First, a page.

• 8.
    Naqvi, Salman Raza
    et al.
    Natl Univ Sci & Technol NUST, Sch Chem & Mat Engn, Islamabad, Pakistan..
    Naqvi, Muhammad
    Mälardalen University, School of Business, Society and Engineering, Future Energy Center.
    Catalytic fast pyrolysis of rice husk: Influence of commercial and synthesized microporous zeolites on deoxygenation of biomass pyrolysis vapors2018In: International journal of energy research (Print), ISSN 0363-907X, E-ISSN 1099-114X, Vol. 42, no 3, p. 1352-1362Article in journal (Refereed)
    Abstract [en]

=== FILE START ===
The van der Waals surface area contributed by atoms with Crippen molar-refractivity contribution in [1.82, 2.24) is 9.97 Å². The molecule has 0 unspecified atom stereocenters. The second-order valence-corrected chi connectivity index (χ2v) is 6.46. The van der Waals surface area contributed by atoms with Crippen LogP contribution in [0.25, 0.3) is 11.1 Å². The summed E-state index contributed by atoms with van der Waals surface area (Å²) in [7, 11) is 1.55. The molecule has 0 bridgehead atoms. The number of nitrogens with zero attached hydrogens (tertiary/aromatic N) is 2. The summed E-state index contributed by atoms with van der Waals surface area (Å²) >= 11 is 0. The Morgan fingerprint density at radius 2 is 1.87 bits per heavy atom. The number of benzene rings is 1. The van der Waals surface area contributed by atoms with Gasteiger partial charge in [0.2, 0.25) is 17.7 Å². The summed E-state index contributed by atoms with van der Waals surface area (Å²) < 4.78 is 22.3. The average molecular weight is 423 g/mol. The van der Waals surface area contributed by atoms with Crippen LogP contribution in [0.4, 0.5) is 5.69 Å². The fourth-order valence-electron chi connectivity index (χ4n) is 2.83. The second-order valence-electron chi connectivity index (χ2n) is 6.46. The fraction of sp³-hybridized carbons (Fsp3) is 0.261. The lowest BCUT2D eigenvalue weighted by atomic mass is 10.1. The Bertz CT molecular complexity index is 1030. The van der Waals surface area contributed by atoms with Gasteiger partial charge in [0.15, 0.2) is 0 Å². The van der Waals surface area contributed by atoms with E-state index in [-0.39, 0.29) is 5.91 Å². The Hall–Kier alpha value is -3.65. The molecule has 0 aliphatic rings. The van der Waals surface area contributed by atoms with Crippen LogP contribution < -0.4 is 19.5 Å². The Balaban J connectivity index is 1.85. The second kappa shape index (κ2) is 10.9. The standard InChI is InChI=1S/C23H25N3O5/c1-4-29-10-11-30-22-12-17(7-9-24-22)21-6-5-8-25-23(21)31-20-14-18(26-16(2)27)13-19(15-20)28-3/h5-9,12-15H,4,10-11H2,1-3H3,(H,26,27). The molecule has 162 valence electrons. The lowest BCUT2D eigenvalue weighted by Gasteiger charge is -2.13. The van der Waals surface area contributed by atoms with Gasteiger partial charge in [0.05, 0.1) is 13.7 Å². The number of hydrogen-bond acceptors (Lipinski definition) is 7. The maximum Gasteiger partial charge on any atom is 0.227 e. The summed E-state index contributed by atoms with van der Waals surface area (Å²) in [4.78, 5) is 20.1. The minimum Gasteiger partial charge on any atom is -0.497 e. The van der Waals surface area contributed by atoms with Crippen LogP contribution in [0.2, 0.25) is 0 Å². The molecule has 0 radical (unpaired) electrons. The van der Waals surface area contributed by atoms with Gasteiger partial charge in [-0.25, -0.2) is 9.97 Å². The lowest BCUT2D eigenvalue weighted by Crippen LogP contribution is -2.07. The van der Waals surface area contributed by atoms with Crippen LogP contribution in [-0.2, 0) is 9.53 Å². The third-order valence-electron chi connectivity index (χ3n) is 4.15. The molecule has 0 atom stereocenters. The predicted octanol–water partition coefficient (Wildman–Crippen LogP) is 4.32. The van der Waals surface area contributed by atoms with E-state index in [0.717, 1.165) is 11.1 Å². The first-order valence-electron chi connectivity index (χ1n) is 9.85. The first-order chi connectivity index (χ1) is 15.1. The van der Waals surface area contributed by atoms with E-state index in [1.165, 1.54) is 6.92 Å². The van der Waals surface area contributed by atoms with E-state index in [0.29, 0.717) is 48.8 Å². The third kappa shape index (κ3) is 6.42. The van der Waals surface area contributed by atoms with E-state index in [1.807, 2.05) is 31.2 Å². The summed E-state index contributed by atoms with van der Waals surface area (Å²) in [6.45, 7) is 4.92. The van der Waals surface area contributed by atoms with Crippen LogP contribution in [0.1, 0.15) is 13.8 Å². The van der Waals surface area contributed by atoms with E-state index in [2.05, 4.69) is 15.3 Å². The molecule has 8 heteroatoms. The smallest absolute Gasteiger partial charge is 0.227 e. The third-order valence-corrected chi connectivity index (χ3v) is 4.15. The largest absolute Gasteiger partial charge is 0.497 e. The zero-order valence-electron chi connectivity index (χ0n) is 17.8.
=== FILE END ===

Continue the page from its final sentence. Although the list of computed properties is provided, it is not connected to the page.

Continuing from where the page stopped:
Research on utilization of abundant rice residue for valuable bioenergy products is still not explored completely. A simple, robust, cheap, and one-step fast pyrolysis reactor is still a key demand for production of bioenergy products, ie, high quality bio-oil and biochar. Bio-oil extracted from fast pyrolysis does not have adequate quality (eg, acidic and highly oxygenated). Catalytic fast pyrolysis using zeolites in the fast pyrolysis process effectively reduces the oxygen content (no H-2 required). In this paper, the zeolites with different pore sizes and shapes (small pore, SAPO-34 (0.56) and ferrierite (30); medium pore, ZSM-5 (30), MCM-22 (30), and ITQ-2 (30); and large pore zeolite, mordenite (30)) were tested in a drop-type fixed-bed pyrolyzer. Catalytic deoxygenation is conducted at 450 degrees C at the catalyst/biomass ratio of 0.1. Zeolite catalysts, its pore size and shape, could influence largely on deoxygenation. It was found that the small pore zeolites did not produce aromatics as compared to higher amount of aromatics formed in case of medium pore zeolites. ZSM-5 and ITQ-2 zeolites were especially efficient for the higher deoxygenation of biomass pyrolysis vapors due to better pore dimension and higher acidity.